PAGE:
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New York Maritime Law Blog

Why are some opposed to the Jones Act?

There are many laws that dictate what can and cannot be done on U.S. waterways, including in New York. Some of them are looked upon favorably while others may be seen as hindering trade and business. The Merchant Marine Act of 1920 or the Jones Act is one such law that some people see as being good and others see as being an issue. Issues were really brought to light after the hurricanes hit Puerto Rico.

According to NBC News, the Jones Act says that domestic trade is restricted to only vessels flying under the U.S. flag. Ships have to built in the U.S. and have citizens sailing and owning them. The main issue was the cost of using only U.S. ships to provide supplies to the island during the recovery period. People opposing the law said it was raising costs and slowing down efforts.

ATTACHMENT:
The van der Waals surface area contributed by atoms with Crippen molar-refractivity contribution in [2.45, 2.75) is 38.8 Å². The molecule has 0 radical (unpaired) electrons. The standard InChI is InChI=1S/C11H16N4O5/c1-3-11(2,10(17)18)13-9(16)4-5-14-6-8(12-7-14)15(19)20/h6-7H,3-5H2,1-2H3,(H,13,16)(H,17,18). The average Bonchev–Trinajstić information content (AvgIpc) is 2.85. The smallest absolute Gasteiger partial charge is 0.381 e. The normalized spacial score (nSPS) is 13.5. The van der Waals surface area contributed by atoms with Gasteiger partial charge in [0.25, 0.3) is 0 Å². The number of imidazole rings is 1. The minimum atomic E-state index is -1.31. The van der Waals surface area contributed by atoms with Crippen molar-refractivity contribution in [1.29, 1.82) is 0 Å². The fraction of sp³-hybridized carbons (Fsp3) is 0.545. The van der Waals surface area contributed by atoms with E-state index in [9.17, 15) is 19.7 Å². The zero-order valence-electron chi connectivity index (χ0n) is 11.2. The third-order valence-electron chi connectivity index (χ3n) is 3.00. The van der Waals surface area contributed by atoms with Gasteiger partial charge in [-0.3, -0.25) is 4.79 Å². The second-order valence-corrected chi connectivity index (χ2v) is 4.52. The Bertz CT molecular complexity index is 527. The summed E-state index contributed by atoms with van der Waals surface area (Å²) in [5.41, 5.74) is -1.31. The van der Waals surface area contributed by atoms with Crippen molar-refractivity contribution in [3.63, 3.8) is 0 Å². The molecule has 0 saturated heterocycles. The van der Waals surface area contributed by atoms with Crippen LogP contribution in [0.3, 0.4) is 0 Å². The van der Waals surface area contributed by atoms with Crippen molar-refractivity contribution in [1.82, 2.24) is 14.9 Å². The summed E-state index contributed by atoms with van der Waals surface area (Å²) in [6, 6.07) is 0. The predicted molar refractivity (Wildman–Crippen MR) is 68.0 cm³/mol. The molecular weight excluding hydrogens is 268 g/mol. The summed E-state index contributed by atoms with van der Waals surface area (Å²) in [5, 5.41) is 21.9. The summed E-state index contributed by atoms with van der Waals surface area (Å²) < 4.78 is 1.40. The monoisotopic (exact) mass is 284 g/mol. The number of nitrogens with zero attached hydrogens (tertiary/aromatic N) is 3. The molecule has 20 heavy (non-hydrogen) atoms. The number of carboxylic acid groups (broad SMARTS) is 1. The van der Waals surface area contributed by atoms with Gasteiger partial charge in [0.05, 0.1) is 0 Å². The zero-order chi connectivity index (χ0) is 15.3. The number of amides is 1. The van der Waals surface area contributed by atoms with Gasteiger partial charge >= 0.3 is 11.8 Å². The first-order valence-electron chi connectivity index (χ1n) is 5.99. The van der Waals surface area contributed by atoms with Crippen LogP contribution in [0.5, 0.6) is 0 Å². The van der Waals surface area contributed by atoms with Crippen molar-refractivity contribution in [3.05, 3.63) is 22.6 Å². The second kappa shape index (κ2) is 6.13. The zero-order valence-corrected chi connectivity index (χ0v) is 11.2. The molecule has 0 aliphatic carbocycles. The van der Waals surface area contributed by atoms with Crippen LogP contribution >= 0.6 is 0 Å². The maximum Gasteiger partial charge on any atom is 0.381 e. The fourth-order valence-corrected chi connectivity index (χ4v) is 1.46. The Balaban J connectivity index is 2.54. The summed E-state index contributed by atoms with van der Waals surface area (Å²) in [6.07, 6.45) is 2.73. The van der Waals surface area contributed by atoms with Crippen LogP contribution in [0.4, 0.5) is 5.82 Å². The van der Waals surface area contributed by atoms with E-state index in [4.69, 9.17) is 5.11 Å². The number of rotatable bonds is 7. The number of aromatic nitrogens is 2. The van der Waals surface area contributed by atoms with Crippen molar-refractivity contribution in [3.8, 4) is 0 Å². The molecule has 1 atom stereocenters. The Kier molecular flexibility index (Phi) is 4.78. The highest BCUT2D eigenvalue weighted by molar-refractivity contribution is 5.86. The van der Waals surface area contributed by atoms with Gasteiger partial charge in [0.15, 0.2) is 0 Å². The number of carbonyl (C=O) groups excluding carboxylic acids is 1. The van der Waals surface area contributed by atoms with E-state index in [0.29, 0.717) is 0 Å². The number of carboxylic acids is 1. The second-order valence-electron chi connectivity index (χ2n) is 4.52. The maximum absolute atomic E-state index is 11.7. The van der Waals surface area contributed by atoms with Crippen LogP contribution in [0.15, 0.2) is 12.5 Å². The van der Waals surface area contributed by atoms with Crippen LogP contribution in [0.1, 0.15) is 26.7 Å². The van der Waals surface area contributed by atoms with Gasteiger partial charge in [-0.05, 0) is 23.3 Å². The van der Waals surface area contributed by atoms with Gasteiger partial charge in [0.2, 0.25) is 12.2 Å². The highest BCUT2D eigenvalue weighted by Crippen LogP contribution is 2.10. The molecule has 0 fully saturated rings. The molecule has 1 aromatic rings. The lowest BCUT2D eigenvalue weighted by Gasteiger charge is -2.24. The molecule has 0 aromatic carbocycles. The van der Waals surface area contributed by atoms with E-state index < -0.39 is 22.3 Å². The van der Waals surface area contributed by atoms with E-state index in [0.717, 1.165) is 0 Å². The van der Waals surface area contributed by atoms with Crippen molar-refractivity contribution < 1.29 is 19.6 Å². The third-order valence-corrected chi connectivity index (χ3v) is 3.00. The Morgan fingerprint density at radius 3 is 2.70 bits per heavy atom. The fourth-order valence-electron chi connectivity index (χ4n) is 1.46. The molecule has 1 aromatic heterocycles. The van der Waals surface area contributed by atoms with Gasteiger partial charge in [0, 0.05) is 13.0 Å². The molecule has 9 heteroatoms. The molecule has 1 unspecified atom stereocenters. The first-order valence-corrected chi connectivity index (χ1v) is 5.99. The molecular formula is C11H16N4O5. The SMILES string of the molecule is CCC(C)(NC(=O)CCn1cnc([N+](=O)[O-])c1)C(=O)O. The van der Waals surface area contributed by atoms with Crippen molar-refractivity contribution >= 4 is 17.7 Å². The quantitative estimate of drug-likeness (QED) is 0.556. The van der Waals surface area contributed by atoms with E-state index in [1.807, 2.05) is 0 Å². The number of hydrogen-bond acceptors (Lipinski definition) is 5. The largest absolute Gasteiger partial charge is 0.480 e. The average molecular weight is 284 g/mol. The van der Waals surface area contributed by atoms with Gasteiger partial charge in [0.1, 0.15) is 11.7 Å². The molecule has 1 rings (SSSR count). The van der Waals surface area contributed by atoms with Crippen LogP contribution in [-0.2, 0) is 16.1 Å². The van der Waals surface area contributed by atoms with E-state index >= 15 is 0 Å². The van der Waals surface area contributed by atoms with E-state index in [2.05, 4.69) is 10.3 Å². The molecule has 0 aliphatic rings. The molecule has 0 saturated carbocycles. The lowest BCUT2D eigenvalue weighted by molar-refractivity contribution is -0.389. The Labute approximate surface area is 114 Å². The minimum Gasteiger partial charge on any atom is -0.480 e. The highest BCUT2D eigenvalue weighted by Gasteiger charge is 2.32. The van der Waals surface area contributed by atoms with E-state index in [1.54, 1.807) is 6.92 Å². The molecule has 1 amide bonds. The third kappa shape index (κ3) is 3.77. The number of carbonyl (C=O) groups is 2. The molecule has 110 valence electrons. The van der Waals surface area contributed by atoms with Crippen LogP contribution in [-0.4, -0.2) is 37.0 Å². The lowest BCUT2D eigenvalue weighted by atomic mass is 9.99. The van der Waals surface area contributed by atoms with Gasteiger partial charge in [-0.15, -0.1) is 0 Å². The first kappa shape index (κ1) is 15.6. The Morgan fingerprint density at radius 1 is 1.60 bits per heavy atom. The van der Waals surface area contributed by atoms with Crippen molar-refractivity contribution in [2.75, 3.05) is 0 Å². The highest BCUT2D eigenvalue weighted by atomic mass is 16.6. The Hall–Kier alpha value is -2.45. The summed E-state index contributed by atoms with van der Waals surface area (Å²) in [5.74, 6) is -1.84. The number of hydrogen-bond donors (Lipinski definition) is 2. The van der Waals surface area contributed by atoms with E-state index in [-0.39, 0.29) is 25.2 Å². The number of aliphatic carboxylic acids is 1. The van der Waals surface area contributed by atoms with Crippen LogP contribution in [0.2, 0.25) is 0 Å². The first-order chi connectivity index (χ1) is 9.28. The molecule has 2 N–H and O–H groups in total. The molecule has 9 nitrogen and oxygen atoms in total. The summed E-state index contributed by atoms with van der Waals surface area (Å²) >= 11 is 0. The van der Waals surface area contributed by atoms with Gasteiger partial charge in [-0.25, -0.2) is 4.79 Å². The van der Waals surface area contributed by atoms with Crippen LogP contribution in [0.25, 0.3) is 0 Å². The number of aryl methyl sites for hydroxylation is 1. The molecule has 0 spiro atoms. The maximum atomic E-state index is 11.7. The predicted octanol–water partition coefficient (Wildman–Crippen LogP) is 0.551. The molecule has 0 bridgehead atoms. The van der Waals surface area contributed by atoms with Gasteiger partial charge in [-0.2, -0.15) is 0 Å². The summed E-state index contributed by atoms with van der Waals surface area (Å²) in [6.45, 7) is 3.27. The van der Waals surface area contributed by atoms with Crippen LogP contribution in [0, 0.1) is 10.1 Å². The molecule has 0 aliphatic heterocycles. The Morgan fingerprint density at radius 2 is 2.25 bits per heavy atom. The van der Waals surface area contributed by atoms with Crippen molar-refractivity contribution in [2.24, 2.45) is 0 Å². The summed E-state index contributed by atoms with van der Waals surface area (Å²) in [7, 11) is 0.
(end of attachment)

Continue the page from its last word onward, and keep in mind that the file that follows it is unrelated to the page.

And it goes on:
Accepting an advance in conjunction with maintenance and cure

Many of the maritime workers in Manhattan who have been injured while on the job find that while the maintenance and cure payments they are entitled to receive are helpful, they are often not enough to cover both their injury-related expenses as well as the cost of daily living. Thus, they may be put in a position of needing to seek more compensation. Some employers might offer an advance on a seaman's wages on top of maintenance and cure payments. While this might seem advantageous, one should consider the implications of accepting such assistance. 

Maintenance and cure payments are not taxable given that they are not considered to be income. Some often view advances in the same light. They are seen as up-front monetary gifts provided by an employer. It is for this reason that the website Bizfilings.com lists advances as being among the exceptions to taxable income.